The Surface RT out performs the display on the iPad 2 across the board except for the colour Gamut. The Surface RT is comparable or better than the iPad 3 in all test categories except two: screen resolution and colour gamut. The iPad 3 has a much higher resolution of 2048×1536 and a much larger 99 per cent colour gamut. In terms of visual sharpness, the Surface RT with ClearType sub-pixel rendering improves text sharpness significantly so that it is significantly sharper than the iPad 2, but not as sharp as the iPad 3. In terms of the colour gamut, the new iPad 3 has significantly better colour saturation and colour accuracy. While the Surface RT colour gamut is similar to the iPad 2, the iPad 2 has somewhat better colour saturation because of its steeper intensity scale and gamma (as explained in Figure 3 below). For details see the new iPad 3 and iPad 2 Display Technology Shoot-Out.
The Next Generation of Tablet Displays
See our new iPad Shoot-Out Conclusion for a discussion of the many improvements that are needed for the next generation of tablet displays.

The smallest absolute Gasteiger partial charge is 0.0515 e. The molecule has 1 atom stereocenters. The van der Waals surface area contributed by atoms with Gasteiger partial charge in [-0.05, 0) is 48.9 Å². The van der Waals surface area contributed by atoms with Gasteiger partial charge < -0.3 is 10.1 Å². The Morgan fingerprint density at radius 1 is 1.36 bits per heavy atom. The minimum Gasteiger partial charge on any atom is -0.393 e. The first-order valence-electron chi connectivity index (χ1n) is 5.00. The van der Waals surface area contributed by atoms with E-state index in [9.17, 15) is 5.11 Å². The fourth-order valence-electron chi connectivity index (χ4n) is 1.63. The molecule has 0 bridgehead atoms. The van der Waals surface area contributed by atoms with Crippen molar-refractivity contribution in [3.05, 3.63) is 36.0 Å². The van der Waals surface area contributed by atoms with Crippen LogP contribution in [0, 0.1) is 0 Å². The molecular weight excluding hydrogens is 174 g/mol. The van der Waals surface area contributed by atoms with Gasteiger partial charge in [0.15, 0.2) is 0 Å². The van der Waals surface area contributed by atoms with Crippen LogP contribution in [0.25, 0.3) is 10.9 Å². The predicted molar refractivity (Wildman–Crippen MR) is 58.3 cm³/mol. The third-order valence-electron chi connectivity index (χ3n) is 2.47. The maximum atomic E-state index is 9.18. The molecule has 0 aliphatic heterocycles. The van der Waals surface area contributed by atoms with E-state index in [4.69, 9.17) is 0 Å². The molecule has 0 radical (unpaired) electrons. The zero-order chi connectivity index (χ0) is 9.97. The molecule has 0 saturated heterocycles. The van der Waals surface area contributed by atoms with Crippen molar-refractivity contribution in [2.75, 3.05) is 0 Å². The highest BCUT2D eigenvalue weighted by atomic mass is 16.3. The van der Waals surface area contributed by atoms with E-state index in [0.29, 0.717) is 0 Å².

Display Shoot-Out Comparison Table
Here we compare the display on the Microsoft Surface RT to the Apple iPad 3 and the Samsung Galaxy Tab 10.1 based on objective measurement data and criteria. We also include some comparisons with the Apple iPad 2. The Samsung Galaxy Tab 10.1 was chosen because it has the best display performance for the standard resolution 10-inch Android tablets in our Display Shoot-Out series. Note that the tablets were all purchased independently by DisplayMate Technologies through standard retail channels.
For additional background and information see the iPad Display Technology Shoot-Out article that compares the iPad 2 and the new iPad 3, the 10-nch Tablet Display Technology Shoot-Out that compares five “popular” full-size Tablets, and the 7-inch Tablet Display Technology Shoot-Out that compares the Amazon Kindle Fire HD and the Google Nexus 7.